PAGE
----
> Swimming Set of the Week - May 13, 2008 | GoSwim TV

Swimming Set of the Week – May 13, 2008

We’ve all heard about sustainable agriculture, but what about sustainable swimming? For most triathletes, especially Ironman triathletes, hitting a sustainable pace in the swim leg is the key to a great race. Here’s a set that will help you lock into that pace.

Prior to starting this set, you should know your average pace per 100 for a long swim — either a T-15, T-30, or a mile for time. Calculate this pace BEFORE you head to the pool. For example, if you can swim 1000 yards in 15 minutes, your average pace per 100 is 90 seconds (1:30). Whatever this pace turns out to be for YOU, this is a good aerobic pace for you — it’s the pace you can sustain for 15 to 30 minutes (the swim time in most triathlons). If you are swimming an Ironman, you will be swimming for an hour or more, and your pace will probably be a bit slower. Take this into account if you are training for an Ironman and you are doing this set.

OK. Now take your aerobic pace for a long swim (as calculated above) and do a long main set where you will be swimming at your aerobic pace (no faster and no slower) for the entire set. Here’s the set:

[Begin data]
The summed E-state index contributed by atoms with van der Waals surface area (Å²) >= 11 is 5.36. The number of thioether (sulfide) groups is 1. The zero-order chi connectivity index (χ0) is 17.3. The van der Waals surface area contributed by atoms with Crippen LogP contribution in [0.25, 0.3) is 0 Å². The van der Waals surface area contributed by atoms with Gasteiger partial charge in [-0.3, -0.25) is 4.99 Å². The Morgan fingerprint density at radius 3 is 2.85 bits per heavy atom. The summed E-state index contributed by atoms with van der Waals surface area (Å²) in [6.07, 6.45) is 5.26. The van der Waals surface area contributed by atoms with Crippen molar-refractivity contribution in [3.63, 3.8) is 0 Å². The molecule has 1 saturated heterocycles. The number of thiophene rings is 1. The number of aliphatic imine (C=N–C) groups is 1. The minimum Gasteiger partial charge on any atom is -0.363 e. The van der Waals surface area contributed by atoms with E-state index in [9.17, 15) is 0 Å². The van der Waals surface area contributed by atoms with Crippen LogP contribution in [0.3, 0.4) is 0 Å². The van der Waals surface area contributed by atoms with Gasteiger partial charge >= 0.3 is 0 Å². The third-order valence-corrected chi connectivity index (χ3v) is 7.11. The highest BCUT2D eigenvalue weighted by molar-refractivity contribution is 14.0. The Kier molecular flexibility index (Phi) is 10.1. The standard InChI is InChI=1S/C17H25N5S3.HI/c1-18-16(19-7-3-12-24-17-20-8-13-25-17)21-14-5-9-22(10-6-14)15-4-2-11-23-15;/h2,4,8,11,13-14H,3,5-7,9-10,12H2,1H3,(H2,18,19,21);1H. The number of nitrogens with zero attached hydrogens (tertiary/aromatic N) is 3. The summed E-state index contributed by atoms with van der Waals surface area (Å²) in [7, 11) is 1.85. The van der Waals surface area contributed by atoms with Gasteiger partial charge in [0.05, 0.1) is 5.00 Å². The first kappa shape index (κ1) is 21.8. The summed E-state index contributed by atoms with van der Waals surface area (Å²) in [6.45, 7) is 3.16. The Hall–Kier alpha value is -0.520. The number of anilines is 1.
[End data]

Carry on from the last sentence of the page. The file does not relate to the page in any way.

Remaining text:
30 X 100 on the tightest sendoff you can manage that ALSO allows you to swim EVERY 100 at your aerobic pace, with no falloff during the set. For some, this might be a sendoff that gives about 30 seconds rest. Others might need 20 seconds rest or 15. It depends on your fitness. You should feel in control for the entire set. If you are struggling on the first 5 X 100 or 10 X 100, you should change to an easier sendoff.

1st 10 X 100 are swim

Take an extra 60 seconds rest after the first 10 X 100.

2nd 10 X 100 are pull (at your aerobic pace). Use any breathing pattern, but breathe an equal amount to the right and to the left. If your pull time is slower than your swim time, adjust your sendoff upward. Stay in your aerobic zone.

Take an extra 60 seconds rest after the second 10 X 100.

3rd 10 X 100 are swim.

Don’t try to swim fast on these. Try to hit your aerobic pace on each one. Be consistent. Lock into how many strokes you are taking per length. Keep your breathing relaxed and consistent. Try taking your pulse after every five or ten 100s to see if you are at an aerobic HR or if your HR is creeping up. This would also be a good set for a Tempo Trainer, set in either Mode 1 or Mode 2.

If you need help with your freestyle skills or open-water skills, pick up a copy of GO SWIM FREESTYLE WITH KARLYN PIPES-NEILSEN and OPEN-WATER SWIMMING, by Mike Collins.